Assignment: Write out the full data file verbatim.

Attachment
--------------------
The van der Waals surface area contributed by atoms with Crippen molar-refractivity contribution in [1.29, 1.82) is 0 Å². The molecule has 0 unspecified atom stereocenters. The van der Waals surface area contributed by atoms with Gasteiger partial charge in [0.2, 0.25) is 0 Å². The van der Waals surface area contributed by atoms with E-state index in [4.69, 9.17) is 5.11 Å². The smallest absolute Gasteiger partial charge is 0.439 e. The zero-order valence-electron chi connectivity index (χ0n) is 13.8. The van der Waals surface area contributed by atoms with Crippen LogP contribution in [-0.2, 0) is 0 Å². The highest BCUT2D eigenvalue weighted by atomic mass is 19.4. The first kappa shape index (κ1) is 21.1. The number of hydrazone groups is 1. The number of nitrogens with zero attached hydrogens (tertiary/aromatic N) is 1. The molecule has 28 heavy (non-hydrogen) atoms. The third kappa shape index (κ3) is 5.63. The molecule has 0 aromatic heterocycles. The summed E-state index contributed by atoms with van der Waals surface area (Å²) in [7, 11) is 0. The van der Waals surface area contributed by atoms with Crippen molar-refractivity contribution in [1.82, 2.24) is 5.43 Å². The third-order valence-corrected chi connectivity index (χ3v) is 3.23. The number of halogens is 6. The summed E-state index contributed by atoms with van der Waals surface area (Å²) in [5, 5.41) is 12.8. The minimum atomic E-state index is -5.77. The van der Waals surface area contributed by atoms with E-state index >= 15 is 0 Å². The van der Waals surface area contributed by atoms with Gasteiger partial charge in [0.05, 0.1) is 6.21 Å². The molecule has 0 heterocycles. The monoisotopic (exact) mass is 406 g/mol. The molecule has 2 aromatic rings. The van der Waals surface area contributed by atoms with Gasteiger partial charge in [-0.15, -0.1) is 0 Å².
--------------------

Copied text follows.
The van der Waals surface area contributed by atoms with Crippen molar-refractivity contribution in [1.29, 1.82) is 0 Å². The molecule has 0 unspecified atom stereocenters. The van der Waals surface area contributed by atoms with Gasteiger partial charge in [0.2, 0.25) is 0 Å². The van der Waals surface area contributed by atoms with E-state index in [4.69, 9.17) is 5.11 Å². The smallest absolute Gasteiger partial charge is 0.439 e. The zero-order valence-electron chi connectivity index (χ0n) is 13.8. The van der Waals surface area contributed by atoms with Crippen LogP contribution in [-0.2, 0) is 0 Å². The highest BCUT2D eigenvalue weighted by atomic mass is 19.4. The first kappa shape index (κ1) is 21.1. The number of hydrazone groups is 1. The number of nitrogens with zero attached hydrogens (tertiary/aromatic N) is 1. The molecule has 28 heavy (non-hydrogen) atoms. The third kappa shape index (κ3) is 5.63. The molecule has 0 aromatic heterocycles. The summed E-state index contributed by atoms with van der Waals surface area (Å²) in [7, 11) is 0. The van der Waals surface area contributed by atoms with Crippen molar-refractivity contribution in [1.82, 2.24) is 5.43 Å². The third-order valence-corrected chi connectivity index (χ3v) is 3.23. The number of halogens is 6. The summed E-state index contributed by atoms with van der Waals surface area (Å²) in [5, 5.41) is 12.8. The minimum atomic E-state index is -5.77. The van der Waals surface area contributed by atoms with E-state index >= 15 is 0 Å². The van der Waals surface area contributed by atoms with Gasteiger partial charge in [0.05, 0.1) is 6.21 Å². The molecule has 0 heterocycles. The monoisotopic (exact) mass is 406 g/mol. The molecule has 2 aromatic rings. The van der Waals surface area contributed by atoms with Gasteiger partial charge in [-0.15, -0.1) is 0 Å².